There’s been a lot of fruitful discussion around the Tricycle Community lately about money and Buddhism. At the latest post to take on this issue, “Making Buddhism accessible to working-class people,” a guest post from Joshua Eaton, there have been some helpful comments from people who have founds ways to sustain their practices despite financial limitations.

Here’s what they’re saying:

nancykreml: There are ways that some groups make it possible for all to participate. My small dharma group, also in a southern college town, has no resident teacher, though we have spiritual director only 100 miles away. Our only expenses are renting a shrine room, and there are enough middle-class members to pay the rent. Our weekly practices are meditation and book discussion, both free, and we have recorded and put online many teachings from our spiritual director. We always buy some extra copies of books for people who’d like to participate but can’t buy, though most books we select are available used at reasonable prices. The membership dues are on a sliding scale that starts at $15 a month, but you don’t have to be a member for almost all events. When we have a joint retreat with our director’s dharma group in another city, we always offer scholarships for those who can’t afford it. Some members who can’t attend offer to pay for those who have time but not money. We hold garage sales and do other things to raise money, and those without money can contribute time and energy to those and to maintaining the shrine room. I really think we would not benefit half so much if we didn’t have to work together as a real sangha including people who don’t have a lot of money. Occasional retreats are wonderful, but our daily practice means that we have an ongoing community to share it.

wtompepper: It seems to me that what nancykreml describes is the way Buddhism is going to work in mainstream American culture, if it ever works at all. Freely available weekly practice, book discussion groups, open teachings where beginners can learn a little about Buddhism without feeling intimidated by the incomprehensible discussions and activities at a retreat.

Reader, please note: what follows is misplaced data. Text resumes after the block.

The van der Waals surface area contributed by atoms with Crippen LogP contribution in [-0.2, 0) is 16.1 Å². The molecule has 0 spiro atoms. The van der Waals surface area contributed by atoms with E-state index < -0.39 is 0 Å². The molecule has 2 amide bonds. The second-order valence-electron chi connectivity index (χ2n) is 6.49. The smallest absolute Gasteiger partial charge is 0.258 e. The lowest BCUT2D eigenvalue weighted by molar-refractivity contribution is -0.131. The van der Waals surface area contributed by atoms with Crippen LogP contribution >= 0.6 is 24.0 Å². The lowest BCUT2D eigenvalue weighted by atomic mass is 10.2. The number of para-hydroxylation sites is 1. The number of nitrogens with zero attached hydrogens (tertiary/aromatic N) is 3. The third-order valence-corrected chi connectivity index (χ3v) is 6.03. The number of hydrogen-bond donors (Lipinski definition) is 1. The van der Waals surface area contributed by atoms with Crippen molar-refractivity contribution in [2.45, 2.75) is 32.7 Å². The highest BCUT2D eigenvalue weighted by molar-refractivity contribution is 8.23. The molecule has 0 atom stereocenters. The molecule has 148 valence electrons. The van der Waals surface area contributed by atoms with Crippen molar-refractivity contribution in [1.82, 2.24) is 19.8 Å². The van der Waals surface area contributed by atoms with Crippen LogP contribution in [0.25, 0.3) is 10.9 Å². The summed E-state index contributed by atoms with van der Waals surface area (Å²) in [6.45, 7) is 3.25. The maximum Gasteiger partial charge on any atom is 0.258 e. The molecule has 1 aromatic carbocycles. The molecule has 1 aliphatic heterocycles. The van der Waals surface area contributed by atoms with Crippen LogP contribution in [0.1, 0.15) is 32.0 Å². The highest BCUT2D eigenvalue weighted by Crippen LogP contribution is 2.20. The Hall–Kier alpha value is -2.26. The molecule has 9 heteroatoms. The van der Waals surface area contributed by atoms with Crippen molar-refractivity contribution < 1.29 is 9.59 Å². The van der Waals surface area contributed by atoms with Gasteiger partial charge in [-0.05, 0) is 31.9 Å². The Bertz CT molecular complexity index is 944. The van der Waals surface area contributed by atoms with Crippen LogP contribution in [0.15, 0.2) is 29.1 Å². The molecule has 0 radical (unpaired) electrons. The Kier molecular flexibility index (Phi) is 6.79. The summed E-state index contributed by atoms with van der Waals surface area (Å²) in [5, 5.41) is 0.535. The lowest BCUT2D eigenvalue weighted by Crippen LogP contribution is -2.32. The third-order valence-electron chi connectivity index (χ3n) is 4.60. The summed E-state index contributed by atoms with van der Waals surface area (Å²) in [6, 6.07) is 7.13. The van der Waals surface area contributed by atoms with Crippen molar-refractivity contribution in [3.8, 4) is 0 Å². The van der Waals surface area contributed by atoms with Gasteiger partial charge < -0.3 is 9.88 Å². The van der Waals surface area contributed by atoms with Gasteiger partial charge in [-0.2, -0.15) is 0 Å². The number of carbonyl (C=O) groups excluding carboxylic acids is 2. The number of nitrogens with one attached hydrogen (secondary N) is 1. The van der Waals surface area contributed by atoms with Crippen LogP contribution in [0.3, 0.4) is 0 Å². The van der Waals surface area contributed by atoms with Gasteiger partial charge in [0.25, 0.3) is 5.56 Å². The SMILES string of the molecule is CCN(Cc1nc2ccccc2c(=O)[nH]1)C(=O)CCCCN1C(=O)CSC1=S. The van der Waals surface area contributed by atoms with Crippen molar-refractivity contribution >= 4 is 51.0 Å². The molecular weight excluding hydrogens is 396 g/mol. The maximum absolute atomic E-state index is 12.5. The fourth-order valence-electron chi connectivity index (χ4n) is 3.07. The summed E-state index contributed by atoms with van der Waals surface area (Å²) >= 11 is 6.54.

Americans are too obsessed with celebrity teachers and big money events for validation of their practice. There’s nothing wrong with having a teacher who isn’t famous, or just practicing with a group of fellow travelers on the path. Commitment to such a group, to keep showing up and keep trying even when there is not financial incentive or approval of a famous teacher, can be the most powerful kind of Buddhist practice. I’ve been to retreats with famous teachers that were overcrowded and very superficial and useless; and I’ve practiced for years now with a group of lay Buddhists who are all just trying to figure it out together. I’ll take the latter model.

If you want to bring Buddhism to the working classes, just do it. Start a group of two or three people who meet at convenient times in an accessible place, invite a teacher to talk or give some lectures or just have a book discussion group and meditation practice. Good teachers will be happy to help, and those who want big audiences or big fees wouldn’t help anyway. The important thing, and in our culture the difficult thing, is to keep practicing, every day, every week, without any external validation or financial incentive.

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